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  2. Yep, couldn't agree more. The military is a service job, just like police, fire, utility and a host of others. It's no more important than any other job. It's the people - good and bad - that make a difference no matter what line of work they're in.

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  3. Bravo! Well said indeed.

    I weaned calves today on what will probably be (if the wx guessers are correct) the next-to-the-last best day of the season. Hard, physical, dirty job but couldn't have been a more glorious day. At present I'm bruised, aching, weary, covered with s#!t, and smiling.

    As that one famous New Englander dude said: “Live each season as it passes; breathe the air, drink the drink, taste the fruit, and resign yourself to the influences of each.”

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  4. Agree with most of your blog, but being the contrary cuss I am, not all. I was towards the last group that faced the draft. I never doubted I would serve so three years out of high school, joined the Army. Put in three years active, separated honorable, and got on with my life. Some people, myself included, are not career military material. Now for civilians. The ones I cannot respect, nor will ever respect, were those that evaded, by whatever means, the draft. Worse, they brag about it. All the others, God bless them.

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    1. While I am not a fan of the draft (smacks of old time European absolutism) I am also no fan of people who shirk their responsibilities. And brag about it.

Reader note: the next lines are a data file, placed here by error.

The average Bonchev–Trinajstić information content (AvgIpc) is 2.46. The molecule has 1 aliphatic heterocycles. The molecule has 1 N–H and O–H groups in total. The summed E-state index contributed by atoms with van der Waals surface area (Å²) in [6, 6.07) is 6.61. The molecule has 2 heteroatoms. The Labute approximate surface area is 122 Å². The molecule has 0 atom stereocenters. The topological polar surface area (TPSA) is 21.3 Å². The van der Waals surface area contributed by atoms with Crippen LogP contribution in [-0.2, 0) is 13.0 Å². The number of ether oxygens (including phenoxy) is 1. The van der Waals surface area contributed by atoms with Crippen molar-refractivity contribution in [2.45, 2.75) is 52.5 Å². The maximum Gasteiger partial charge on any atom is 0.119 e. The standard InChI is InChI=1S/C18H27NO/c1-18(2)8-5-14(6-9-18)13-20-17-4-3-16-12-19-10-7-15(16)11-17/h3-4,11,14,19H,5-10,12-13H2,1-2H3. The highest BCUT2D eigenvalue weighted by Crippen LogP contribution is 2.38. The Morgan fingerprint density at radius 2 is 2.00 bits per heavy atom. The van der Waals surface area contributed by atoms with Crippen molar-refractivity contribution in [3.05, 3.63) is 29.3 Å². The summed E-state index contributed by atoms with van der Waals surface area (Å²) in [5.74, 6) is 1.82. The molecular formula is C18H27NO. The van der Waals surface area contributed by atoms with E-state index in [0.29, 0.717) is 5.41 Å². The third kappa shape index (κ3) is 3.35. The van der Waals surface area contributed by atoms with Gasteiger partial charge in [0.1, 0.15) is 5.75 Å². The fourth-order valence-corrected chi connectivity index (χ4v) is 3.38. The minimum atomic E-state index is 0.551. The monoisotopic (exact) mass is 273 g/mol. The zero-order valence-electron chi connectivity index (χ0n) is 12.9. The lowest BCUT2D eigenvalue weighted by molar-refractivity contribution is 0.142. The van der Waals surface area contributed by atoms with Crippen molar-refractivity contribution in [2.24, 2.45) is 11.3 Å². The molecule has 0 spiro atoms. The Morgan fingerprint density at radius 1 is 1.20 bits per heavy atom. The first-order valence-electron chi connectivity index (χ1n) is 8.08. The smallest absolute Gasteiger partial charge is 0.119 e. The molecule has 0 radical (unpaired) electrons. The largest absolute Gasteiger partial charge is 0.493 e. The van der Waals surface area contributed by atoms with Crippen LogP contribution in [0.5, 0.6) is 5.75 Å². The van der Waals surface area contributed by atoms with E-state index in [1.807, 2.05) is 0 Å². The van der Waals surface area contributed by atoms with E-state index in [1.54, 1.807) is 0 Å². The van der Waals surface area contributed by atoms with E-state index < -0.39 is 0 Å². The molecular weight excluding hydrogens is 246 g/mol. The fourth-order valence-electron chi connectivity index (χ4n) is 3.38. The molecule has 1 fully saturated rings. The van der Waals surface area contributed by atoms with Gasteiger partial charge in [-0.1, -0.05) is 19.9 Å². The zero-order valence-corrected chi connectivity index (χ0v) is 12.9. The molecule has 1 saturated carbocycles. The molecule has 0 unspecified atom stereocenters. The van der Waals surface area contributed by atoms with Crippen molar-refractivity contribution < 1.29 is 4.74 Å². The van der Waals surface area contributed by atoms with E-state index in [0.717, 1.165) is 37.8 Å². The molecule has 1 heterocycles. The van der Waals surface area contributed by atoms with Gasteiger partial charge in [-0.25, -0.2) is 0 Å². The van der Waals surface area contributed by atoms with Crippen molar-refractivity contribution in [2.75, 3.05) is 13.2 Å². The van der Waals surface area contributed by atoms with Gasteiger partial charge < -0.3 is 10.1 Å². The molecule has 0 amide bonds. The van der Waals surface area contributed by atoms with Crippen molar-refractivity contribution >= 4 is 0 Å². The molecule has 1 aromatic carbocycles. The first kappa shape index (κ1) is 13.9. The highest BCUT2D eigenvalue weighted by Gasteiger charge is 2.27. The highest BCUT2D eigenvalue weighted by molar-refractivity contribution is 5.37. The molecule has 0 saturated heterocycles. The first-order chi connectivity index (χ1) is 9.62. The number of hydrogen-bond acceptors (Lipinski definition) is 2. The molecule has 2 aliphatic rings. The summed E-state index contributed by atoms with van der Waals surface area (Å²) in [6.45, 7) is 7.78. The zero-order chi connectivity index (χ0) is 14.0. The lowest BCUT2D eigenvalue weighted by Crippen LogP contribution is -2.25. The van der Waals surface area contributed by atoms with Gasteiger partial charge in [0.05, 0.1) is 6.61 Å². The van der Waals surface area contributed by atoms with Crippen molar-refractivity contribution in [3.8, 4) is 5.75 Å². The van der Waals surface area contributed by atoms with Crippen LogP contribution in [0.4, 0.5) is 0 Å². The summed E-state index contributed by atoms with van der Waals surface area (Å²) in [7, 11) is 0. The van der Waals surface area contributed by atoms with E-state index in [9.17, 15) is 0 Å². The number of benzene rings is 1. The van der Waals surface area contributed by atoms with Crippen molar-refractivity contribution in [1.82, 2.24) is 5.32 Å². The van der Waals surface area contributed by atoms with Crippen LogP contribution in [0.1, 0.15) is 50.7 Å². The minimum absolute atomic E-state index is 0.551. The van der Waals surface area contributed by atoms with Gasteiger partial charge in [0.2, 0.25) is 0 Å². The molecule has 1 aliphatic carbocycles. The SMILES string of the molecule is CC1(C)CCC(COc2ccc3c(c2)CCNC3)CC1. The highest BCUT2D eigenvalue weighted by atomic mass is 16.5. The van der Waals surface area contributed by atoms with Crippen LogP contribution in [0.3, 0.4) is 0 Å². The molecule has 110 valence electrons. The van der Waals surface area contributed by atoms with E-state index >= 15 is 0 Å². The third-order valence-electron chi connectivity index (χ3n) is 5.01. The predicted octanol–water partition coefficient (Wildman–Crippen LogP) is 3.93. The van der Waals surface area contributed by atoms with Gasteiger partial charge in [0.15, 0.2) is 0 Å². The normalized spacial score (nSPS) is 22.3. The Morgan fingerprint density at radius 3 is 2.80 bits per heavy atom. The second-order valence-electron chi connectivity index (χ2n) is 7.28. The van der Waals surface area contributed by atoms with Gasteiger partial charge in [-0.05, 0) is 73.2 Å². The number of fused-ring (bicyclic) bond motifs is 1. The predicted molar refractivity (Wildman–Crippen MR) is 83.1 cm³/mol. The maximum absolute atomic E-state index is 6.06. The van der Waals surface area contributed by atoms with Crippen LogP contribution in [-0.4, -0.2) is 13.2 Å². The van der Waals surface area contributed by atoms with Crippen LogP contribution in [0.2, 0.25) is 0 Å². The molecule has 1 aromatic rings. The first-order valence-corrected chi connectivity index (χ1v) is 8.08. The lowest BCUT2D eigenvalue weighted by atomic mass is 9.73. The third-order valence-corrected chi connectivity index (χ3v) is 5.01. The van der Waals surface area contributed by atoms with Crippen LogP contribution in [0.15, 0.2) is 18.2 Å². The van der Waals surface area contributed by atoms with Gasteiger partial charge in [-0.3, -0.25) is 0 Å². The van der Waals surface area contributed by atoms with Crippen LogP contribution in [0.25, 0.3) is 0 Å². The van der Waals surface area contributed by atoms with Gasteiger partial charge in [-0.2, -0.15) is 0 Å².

I think you've given me an idea for a post. Thanks.

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  5. I think it is an absolut shame that much of New England is essentially without any military presence. It is a good thing for the citizens to be reminded that there are those who man the ramparts around the clock. Too many seem to forget that we are their military. We don't get to pick and choose the wars, we don't get to set the policies, and the work that we do is done in their name. Having people in uniform that they see in the grocery, or at church, or at their children's school, is a reminder that we, too, are a part of society and not some foreign entity. Today it is fashionable to "Support the troops" and that is a good thing. But I wish it resulted in a more tangible expression of budgetary support to adequately fund the military and to reduce the manpower crunch that faces all the services.

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    1. I hear you Dave.

      I live in a town with a lot of military veterans. There's a Navy base not far away. So we get to see the "kids" in uniform from time to time. (I call them the "kids" because most of them are the age of my kids.) But yeah, that's rare.